Fire Regime: a pantoume and essay

for Anne, who always listens
Anne, I said,

Fall in October in California is a disaster
Our autumnal rites are different from fall in New England
In New England the seasons turn placidly and orange is the color of an aging leaf
The orange leaves burn in bonfires built by quiet people.

Our autumnal rites are different from Fall in New England
Back East quiet people collect dead leaves and build fires
The orange leaves burn in bonfires built by quiet people
The orange leaves which do not burn, float away. Are borne away.

Back East quiet people collect dead leaves and build fires
The fires are made from leaves that were green and grew on deciduous trees
The orange leaves which do not burn, float away. Are borne away.
The ash from the bonfires rise quietly. The ruddy-cheeked people tend the fire.

The fires are made from leaves that were green and grew on deciduous trees
The web of a burnt tree leaf with its story of incineration trembles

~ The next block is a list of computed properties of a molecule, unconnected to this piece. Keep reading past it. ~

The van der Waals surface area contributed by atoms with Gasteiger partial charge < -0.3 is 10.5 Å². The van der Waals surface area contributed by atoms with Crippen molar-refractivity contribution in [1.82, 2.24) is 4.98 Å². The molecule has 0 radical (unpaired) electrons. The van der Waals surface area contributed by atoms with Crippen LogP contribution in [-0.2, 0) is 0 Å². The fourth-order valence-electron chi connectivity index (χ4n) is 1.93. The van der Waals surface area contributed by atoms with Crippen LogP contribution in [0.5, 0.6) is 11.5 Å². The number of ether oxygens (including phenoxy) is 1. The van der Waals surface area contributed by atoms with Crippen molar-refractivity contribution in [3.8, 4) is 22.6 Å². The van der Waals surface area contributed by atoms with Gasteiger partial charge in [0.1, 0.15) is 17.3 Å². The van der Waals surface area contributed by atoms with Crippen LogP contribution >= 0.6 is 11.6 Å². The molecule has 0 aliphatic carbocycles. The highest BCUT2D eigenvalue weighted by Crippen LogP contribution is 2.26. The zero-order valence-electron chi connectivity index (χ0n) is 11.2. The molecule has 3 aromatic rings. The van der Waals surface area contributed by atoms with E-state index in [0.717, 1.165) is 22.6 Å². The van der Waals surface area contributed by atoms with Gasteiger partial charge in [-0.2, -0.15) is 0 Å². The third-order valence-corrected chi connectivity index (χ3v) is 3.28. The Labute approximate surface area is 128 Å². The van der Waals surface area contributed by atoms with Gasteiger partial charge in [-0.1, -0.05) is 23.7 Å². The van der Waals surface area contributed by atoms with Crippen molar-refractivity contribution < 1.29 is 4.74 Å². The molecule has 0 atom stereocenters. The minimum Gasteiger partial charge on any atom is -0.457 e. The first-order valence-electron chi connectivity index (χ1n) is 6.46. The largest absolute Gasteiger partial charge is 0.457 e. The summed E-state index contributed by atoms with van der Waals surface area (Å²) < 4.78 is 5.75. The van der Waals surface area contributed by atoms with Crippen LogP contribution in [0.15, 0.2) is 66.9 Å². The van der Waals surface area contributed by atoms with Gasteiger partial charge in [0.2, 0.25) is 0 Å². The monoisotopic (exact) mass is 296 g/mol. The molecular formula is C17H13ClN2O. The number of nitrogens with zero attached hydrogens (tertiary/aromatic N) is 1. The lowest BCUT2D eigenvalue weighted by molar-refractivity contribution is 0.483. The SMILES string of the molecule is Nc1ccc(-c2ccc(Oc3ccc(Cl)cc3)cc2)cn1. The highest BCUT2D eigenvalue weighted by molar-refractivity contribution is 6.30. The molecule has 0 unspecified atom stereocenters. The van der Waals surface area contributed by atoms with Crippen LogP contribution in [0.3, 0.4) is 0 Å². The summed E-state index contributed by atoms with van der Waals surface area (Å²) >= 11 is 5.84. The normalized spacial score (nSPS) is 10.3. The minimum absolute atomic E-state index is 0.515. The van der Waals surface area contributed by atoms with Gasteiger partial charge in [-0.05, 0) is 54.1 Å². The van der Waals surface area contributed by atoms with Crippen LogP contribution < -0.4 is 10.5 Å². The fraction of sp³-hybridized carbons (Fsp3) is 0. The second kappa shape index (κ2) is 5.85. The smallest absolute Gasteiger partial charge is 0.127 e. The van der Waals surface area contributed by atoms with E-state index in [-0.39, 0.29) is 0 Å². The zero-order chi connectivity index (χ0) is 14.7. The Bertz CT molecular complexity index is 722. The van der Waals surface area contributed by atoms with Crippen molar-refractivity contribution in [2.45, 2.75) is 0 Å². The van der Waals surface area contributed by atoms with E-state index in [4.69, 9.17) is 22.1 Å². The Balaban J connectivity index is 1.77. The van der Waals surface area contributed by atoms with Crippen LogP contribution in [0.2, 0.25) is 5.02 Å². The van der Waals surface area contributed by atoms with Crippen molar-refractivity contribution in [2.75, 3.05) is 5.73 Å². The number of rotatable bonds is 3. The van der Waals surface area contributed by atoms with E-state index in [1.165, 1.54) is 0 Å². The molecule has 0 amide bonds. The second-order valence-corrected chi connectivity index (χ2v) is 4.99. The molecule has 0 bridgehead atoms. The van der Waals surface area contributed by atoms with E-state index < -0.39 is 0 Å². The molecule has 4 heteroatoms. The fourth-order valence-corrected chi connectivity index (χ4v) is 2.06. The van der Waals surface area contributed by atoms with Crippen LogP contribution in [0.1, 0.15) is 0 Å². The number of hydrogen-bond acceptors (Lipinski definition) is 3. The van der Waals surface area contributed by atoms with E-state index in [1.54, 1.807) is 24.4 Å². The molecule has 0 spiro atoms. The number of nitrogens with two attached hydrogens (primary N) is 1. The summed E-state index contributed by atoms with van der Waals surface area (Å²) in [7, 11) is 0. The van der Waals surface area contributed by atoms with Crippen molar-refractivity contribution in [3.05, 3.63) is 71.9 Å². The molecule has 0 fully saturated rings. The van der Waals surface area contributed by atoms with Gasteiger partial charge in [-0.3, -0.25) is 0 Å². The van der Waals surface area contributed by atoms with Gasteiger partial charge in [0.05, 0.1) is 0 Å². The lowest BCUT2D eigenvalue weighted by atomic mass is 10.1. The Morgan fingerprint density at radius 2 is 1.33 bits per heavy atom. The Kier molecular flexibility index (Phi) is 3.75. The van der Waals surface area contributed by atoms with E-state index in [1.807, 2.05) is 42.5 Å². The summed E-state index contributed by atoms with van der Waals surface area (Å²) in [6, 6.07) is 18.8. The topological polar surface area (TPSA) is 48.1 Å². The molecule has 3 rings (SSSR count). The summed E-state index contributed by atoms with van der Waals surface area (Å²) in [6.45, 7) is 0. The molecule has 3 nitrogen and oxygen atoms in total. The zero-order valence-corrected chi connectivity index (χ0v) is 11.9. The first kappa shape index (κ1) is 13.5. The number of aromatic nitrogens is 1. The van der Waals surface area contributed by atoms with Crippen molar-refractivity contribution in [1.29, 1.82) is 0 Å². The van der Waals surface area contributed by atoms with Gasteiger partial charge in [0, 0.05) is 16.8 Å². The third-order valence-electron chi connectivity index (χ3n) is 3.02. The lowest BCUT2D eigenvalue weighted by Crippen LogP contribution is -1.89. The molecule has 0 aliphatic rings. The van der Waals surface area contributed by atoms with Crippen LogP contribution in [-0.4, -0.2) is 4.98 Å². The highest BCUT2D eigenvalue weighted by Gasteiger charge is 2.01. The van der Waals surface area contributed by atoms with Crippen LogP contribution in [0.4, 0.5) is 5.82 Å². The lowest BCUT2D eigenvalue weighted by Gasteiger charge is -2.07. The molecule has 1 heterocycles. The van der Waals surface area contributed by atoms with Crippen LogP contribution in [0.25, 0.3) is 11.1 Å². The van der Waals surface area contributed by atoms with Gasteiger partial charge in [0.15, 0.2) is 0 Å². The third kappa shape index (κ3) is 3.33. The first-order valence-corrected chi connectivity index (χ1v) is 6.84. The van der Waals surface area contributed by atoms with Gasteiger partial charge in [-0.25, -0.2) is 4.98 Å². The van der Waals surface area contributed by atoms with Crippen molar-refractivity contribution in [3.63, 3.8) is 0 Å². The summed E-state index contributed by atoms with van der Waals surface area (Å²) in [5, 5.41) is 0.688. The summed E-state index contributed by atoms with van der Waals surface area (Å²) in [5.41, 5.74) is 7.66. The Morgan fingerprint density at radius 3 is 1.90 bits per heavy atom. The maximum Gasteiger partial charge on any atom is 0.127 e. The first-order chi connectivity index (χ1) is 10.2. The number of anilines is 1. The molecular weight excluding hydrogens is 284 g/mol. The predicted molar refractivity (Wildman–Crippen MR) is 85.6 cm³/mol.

The ash from the bonfires rise quietly. The ruddy-cheeked people tend the fire
The web of the burnt tree leaf journeys from the distant fire, the sole survivor.

The web of a burnt tree leaf with its story of incineration trembles
Agitated, it shakes and shimmies in the light of the old orange sun
The web of the burnt tree leaf journeys from the distant fire, the sole survivor
Its caught cousins were incinerated instantaneously in a beetle-infested tree

Agitated, it shakes and shimmies in the light of the old orange sun
Hustled out of her home in the canyons by a good-for-nothing gigolo
Its caught cousins were incinerated instantaneously in a beetle-infested tree
The wind, the wind, the Santa Ana Wind, partners the temperamental diva California

Hustled out of her home in the canyons by a good-for-nothing gigolo
Santa Ana de Diego Estaban de Yorba Linda, chingado handsome fickle blowhard
The wind, the wind, the Santa Ana Wind, partners the temperamental diva California
They dance on Mount St. Gregorio, down through San Bernadino, she and her cabellero.

Santa Ana de Diego Estaban de Yorba Linda, chingado handsome fickle blowhard